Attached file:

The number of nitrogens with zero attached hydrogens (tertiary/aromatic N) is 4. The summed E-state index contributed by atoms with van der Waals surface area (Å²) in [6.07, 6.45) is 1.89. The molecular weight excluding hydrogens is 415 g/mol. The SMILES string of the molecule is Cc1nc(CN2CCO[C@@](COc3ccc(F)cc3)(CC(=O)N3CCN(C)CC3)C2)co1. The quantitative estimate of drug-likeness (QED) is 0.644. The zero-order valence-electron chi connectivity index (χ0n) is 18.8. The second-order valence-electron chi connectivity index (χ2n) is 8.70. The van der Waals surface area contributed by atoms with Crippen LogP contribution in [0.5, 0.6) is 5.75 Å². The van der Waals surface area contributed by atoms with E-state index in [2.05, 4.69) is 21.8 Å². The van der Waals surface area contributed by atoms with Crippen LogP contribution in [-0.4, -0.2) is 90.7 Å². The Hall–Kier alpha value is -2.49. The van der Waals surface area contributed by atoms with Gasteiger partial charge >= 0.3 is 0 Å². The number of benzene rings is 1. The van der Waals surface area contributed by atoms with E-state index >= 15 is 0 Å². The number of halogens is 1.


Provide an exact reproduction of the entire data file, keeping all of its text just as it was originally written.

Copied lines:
The number of nitrogens with zero attached hydrogens (tertiary/aromatic N) is 4. The summed E-state index contributed by atoms with van der Waals surface area (Å²) in [6.07, 6.45) is 1.89. The molecular weight excluding hydrogens is 415 g/mol. The SMILES string of the molecule is Cc1nc(CN2CCO[C@@](COc3ccc(F)cc3)(CC(=O)N3CCN(C)CC3)C2)co1. The quantitative estimate of drug-likeness (QED) is 0.644. The zero-order valence-electron chi connectivity index (χ0n) is 18.8. The second-order valence-electron chi connectivity index (χ2n) is 8.70. The van der Waals surface area contributed by atoms with Crippen LogP contribution in [0.5, 0.6) is 5.75 Å². The van der Waals surface area contributed by atoms with E-state index in [2.05, 4.69) is 21.8 Å². The van der Waals surface area contributed by atoms with Crippen LogP contribution in [-0.4, -0.2) is 90.7 Å². The Hall–Kier alpha value is -2.49. The van der Waals surface area contributed by atoms with Gasteiger partial charge >= 0.3 is 0 Å². The number of benzene rings is 1. The van der Waals surface area contributed by atoms with E-state index >= 15 is 0 Å². The number of halogens is 1.